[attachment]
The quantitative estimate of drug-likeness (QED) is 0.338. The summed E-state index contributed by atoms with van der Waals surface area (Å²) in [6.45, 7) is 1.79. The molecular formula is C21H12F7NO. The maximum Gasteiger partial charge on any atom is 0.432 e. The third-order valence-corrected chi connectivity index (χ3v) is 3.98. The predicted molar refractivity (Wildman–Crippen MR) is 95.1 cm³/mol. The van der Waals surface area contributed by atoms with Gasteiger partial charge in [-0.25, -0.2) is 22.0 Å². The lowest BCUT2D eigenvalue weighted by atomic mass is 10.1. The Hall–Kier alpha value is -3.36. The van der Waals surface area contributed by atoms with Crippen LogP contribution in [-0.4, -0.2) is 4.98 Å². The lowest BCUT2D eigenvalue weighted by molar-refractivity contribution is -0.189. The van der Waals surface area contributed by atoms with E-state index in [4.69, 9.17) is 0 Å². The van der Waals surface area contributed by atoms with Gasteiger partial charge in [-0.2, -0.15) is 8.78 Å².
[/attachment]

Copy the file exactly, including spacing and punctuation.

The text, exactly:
The quantitative estimate of drug-likeness (QED) is 0.338. The summed E-state index contributed by atoms with van der Waals surface area (Å²) in [6.45, 7) is 1.79. The molecular formula is C21H12F7NO. The maximum Gasteiger partial charge on any atom is 0.432 e. The third-order valence-corrected chi connectivity index (χ3v) is 3.98. The predicted molar refractivity (Wildman–Crippen MR) is 95.1 cm³/mol. The van der Waals surface area contributed by atoms with Gasteiger partial charge in [-0.25, -0.2) is 22.0 Å². The lowest BCUT2D eigenvalue weighted by atomic mass is 10.1. The Hall–Kier alpha value is -3.36. The van der Waals surface area contributed by atoms with Crippen LogP contribution in [-0.4, -0.2) is 4.98 Å². The lowest BCUT2D eigenvalue weighted by molar-refractivity contribution is -0.189. The van der Waals surface area contributed by atoms with E-state index in [4.69, 9.17) is 0 Å². The van der Waals surface area contributed by atoms with Gasteiger partial charge in [-0.2, -0.15) is 8.78 Å².